How to Tune a French Horn

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Tuning a French horn can be complicated, because there are essentially 14 different horns within a single instrument. Understand the art of keeping a French horn in tune with help from an experienced musician and music instructor in this free video on brass instruments.

Part of the Video Series: The French Horn
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Video Transcript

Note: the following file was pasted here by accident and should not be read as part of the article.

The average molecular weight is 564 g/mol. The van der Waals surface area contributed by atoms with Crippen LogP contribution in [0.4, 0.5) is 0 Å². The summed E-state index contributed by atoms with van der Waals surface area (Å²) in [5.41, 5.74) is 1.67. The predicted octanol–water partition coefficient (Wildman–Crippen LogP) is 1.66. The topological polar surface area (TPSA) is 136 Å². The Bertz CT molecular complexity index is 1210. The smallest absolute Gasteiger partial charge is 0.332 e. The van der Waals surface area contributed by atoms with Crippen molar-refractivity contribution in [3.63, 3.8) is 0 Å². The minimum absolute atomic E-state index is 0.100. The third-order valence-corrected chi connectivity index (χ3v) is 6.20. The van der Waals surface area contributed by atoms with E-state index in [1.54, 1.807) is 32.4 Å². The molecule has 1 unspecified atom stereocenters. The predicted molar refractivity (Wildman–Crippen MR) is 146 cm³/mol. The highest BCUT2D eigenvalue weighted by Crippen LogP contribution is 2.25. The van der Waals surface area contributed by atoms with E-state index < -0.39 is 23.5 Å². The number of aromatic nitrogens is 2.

This is Dr. Steven Gross, horn professor at The University of California, Santa Barbara. How to tune the horn, what makes the horn interesting is that it's not really one horn but it's actually fourteen different horns. To explain we have the instrument without pushing any valves but then we in a sense create a totally new horn by pushing each valve, and another, etc., etc. So with the B Flat side of the horn there are seven different valve combinations and with the F side of the horn there are also seven different valve combinations creating a total of 14 different possible valve combinations. So what does this have to do with tuning? It's this. Every time we push down a valve we create a new horn and therefore we have to have a whole new set of valves to play in tune with. So for example this is horn pitched C or concert F but if I push down the second valve, I now have a horn in E which is great but if the composer calls for different pitches I have to keep on putting down more and more and more valves to get it in tune and so the other shot of it is F shot of it is for every valve I push down I really don't have enough slides to cover all the length I need to cover all fourteen of those horns. That's why we have to be creative. We do have a set of standard fingerings for the horn but we always must know what key we're in and which pitch we are in a certain key so particularly here I'm getting a little bit complicated but I think you'll understand that a third or notes that are three steps apart will always have a certain scientific ratio and if we have in our head the pitch of dah dee we always know where to place the third and consequently it's the same for all the rest of the pitches in the scale. Of course all of our modern instruments come with these slides so that we can push and pull the slides as need be depending on a good compromise for all of the keys. For my horn for example I have to push out my first valve a little bit more than I have to push out the second and the third not at all but by adding a little bit more length to my slides I can get more of the tubing to get things in tune. Also you have to know in your head where to bend the pitch to make it in tune but lastly we have the right hand in the bell which is one of the most important aspects of tuning because we can shade the pitch so it can be just right.

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